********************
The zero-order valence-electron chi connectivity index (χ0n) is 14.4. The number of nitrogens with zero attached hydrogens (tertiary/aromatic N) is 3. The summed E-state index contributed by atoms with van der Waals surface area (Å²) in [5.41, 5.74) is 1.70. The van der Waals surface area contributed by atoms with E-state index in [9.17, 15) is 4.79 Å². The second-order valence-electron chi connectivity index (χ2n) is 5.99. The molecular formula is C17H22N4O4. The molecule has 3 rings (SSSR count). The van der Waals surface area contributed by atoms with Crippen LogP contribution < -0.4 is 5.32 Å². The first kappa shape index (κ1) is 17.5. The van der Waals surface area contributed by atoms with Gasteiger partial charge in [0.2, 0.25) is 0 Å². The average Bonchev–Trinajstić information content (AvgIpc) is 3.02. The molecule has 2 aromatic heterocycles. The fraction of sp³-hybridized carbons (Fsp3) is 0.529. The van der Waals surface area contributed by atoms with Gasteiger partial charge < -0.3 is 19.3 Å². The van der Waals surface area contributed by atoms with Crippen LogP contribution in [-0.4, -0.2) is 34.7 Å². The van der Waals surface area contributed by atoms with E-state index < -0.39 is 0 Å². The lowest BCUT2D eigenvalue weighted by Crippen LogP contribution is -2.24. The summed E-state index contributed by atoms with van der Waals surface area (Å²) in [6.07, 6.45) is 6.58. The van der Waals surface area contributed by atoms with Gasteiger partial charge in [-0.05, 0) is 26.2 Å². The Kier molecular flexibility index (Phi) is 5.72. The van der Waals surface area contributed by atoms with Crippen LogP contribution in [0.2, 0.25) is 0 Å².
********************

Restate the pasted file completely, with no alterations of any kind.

The zero-order valence-electron chi connectivity index (χ0n) is 14.4. The number of nitrogens with zero attached hydrogens (tertiary/aromatic N) is 3. The summed E-state index contributed by atoms with van der Waals surface area (Å²) in [5.41, 5.74) is 1.70. The van der Waals surface area contributed by atoms with E-state index in [9.17, 15) is 4.79 Å². The second-order valence-electron chi connectivity index (χ2n) is 5.99. The molecular formula is C17H22N4O4. The molecule has 3 rings (SSSR count). The van der Waals surface area contributed by atoms with Crippen LogP contribution < -0.4 is 5.32 Å². The first kappa shape index (κ1) is 17.5. The van der Waals surface area contributed by atoms with Gasteiger partial charge in [0.2, 0.25) is 0 Å². The average Bonchev–Trinajstić information content (AvgIpc) is 3.02. The molecule has 2 aromatic heterocycles. The fraction of sp³-hybridized carbons (Fsp3) is 0.529. The van der Waals surface area contributed by atoms with Gasteiger partial charge < -0.3 is 19.3 Å². The van der Waals surface area contributed by atoms with Crippen LogP contribution in [-0.4, -0.2) is 34.7 Å². The van der Waals surface area contributed by atoms with E-state index < -0.39 is 0 Å². The lowest BCUT2D eigenvalue weighted by Crippen LogP contribution is -2.24. The summed E-state index contributed by atoms with van der Waals surface area (Å²) in [6.07, 6.45) is 6.58. The van der Waals surface area contributed by atoms with Gasteiger partial charge in [-0.05, 0) is 26.2 Å². The Kier molecular flexibility index (Phi) is 5.72. The van der Waals surface area contributed by atoms with Crippen LogP contribution in [0.2, 0.25) is 0 Å².